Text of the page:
Let her lose. Not “lose” lose, but force her into a position where she really has to think outside the box, find something unexpected and crazy that no one will see coming. For this to work, she has to be pushed beyond anything you’ve done to her so far. Feeling like it’s all or nothing, do or die, will put her right where she needs to be. And it forces you to think of over the top, last ditch efforts for her to succeed.

    (Here's more on writing the bittersweet ending)

    Whatever your ending, remember that it’s only as good as what’s come before it. The entire story builds to this moment, and everything your protagonist has done will be put to the test in some way to solve this final problem.

    Look back and find things you can pull forward: stakes you can raise again, failures you can revisit, problems you can exacerbate. The ending is the climax of all of this, so it makes sense that all of this will provide the tools – and fodder – for your protagonist to save the day. Or not, if that’s the kind of ending you want. No one says your ending has to be happy.

    What do you feel makes the best endings?
    For more help on plotting or writing a novel check out my Plotting Your Novel: Ideas and Structure.

    Go step-by-step through plotting and writing a novel. Learn how to find and develop ideas, brainstorm stories from that first spark of inspiration, develop the right characters, setting, plots and subplots, as well as teach you how to identify where your novel fits in the market, and if your idea has what it takes to be a series.

    With clear and easy-to-understand examples, Plotting Your Novel: Ideas and Structure offers ten self-guided workshops with more than 100 different exercises to help you craft a solid novel. Learn how to:
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    Plotting Your Novel: Ideas and Structure also helps you develop the critical elements for submitting and selling your novel once it’s finished. You’ll find exercises on how to:
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    Plotting Your Novel: Ideas and Structure is an easy-to-follow guide to writing your novel or fixing a novel that isn’t quite working. 

    Available in paperback and ebook formats.

    Janice Hardy is the award-winning author of the teen fantasy trilogy The Healing Wars, including The Shifter, Blue Fire, and Darkfall from Balzer+Bray/Harper Collins. The Shifter, was chosen for the 2014 list of "Ten Books All Young Georgians Should Read" from the Georgia Center for the Book.

    She also writes the Grace Harper urban fantasy series for adults under the name, J.T. Hardy.

    When she's not writing novels, she's teaching other writers how to improve their craft. She's the founder of Fiction University and has written multiple books on writing.
    Website | Facebook | Twitter | Pinterest | Goodreads | Amazon | Barnes & Noble | iTunes | Indie Bound

    Originally posted during the Blue Fire blog tour at Abby Annis.


    1. I am struggling with this. In rewrite #3 of my novel, I wrote my ending soon after my beginning and am now beginning act 3...Problem is, I feel everything is happening way too fast. At what point do high stakes, action, mysteries unraveling become exhausting for the reader? I feel my pacing is getting out of hand!

      1. In my last manuscript I wrote the ending after I was a third of the way into the story. It worked wonderfully allowing me to work through the middle part of the story, weaving in details and action as needed.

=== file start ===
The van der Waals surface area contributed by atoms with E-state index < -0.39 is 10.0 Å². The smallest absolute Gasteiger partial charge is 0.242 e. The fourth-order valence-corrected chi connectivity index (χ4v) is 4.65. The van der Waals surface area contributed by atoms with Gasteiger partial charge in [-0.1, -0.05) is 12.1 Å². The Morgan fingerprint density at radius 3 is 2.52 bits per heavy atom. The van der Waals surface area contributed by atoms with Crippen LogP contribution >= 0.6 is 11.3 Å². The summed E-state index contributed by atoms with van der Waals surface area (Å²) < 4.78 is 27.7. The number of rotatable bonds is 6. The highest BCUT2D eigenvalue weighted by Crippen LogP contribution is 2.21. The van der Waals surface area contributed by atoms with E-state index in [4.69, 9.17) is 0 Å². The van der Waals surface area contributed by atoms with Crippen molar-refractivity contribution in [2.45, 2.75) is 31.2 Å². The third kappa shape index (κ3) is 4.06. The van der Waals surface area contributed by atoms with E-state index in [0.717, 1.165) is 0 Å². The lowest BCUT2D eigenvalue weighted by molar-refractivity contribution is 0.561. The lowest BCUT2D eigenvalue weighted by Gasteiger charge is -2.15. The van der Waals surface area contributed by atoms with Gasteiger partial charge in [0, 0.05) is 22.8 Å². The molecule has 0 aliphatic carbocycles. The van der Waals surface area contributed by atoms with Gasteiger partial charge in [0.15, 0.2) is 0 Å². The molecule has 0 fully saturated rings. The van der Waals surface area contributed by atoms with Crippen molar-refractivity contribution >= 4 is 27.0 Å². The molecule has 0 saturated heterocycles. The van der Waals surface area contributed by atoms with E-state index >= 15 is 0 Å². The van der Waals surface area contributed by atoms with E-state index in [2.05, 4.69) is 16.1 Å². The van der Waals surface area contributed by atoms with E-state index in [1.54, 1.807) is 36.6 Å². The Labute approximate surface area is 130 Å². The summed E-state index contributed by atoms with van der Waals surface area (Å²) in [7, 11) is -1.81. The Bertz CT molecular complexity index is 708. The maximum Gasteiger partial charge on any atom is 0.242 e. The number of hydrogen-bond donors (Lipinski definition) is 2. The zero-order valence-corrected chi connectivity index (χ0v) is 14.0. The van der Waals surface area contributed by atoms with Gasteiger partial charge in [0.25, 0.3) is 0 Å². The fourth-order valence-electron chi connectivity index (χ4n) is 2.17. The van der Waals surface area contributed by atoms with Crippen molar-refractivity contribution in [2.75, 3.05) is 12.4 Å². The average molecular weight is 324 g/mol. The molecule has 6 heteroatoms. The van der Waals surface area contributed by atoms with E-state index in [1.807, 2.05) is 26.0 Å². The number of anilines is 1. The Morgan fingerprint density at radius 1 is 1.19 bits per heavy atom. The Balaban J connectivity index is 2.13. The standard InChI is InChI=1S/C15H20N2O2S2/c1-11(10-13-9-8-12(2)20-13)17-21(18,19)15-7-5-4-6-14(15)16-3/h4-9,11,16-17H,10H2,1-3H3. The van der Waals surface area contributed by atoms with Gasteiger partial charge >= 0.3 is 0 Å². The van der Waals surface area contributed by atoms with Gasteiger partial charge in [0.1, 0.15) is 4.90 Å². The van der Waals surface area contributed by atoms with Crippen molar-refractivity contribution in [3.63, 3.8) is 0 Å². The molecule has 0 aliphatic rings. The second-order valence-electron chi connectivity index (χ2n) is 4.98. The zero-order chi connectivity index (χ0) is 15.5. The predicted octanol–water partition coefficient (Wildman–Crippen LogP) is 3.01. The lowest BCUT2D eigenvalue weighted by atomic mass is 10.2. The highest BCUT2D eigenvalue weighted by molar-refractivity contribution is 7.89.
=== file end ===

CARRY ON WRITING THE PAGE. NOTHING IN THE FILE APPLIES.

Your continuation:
2. Truly you are an inspiration Janice.

      I have to admit though, while I can see how ending a book or story can be hard, I honestly have a harder time starting. I either start too late, too early, or not it's just not written/rewritten well, even if I know I'm starting in the right place.

      I struggle most with getting the reader to CARE, right at the start, rather than think, "Who cares?" which you know has driven me to both the Heartbreak Hotel and the Insane Asylum and back many times, since my feelings as the writer are different from what the reader feels, no matter how long I let things get cold before going back to revise.

      I'm always going to know things the reader won't, and some of what I can't get on the page organically now is necessary for the reader to see what I'm trying so hard to show, and knowing what must be shown NOW, and not ten pages or chapters from now, if at all, is not always straightforward.

      I hope I can find something to help me in your archives.


    3. Roberta: If you feel that way, trust your instincts. Look for spots where you can slow down, or add a scene that's more reflective. Something that focuses on the internal conflicts instead of the external. You don't want to drop the tension, but too much too fast *does* get exhausting. Also, major turning points are a good spot to slow down a bit because you've usually just done something huge, so you have lots of momentum to carry you through a slower moment. There's more on pacing Tuesday from author Jana DeLeon, so hopefully she will give you some more ideas.

      Taurean: Everyone has their sticking points :) Mine used to be middle back in the day and I figured them out. (now it's endings, go figure) If you go to the tag listings on the left hand side, you'll see a tag called "beginnings." That'll bring up all the articles on beginnings. Hopefully there will be something there that helps ;)

    4. when studying screenwriting I memorized this: before you begin writing the script, know the end. everything builds to the finale. you describe this process perfectly!

    5. Janice, I'd love to hear more about your struggles with middles, and how you developed a plan for them!

    6. Crud. Lost long comment. :(

      Could you talk more about sad endings? What makes a sad ending feel like an ending at all, if the central character has [i]still[/i] failed to accomplish his or her goal?

      I have an unhappy short story I'm shopping around, and one critter just told me the ending fizzles, as though I wasn't really sure what my point was. Thing is, it's the ending I was working toward all along. Now it could just be his opinion, but I'm trying to see if maybe I made it seem if I was building toward something else.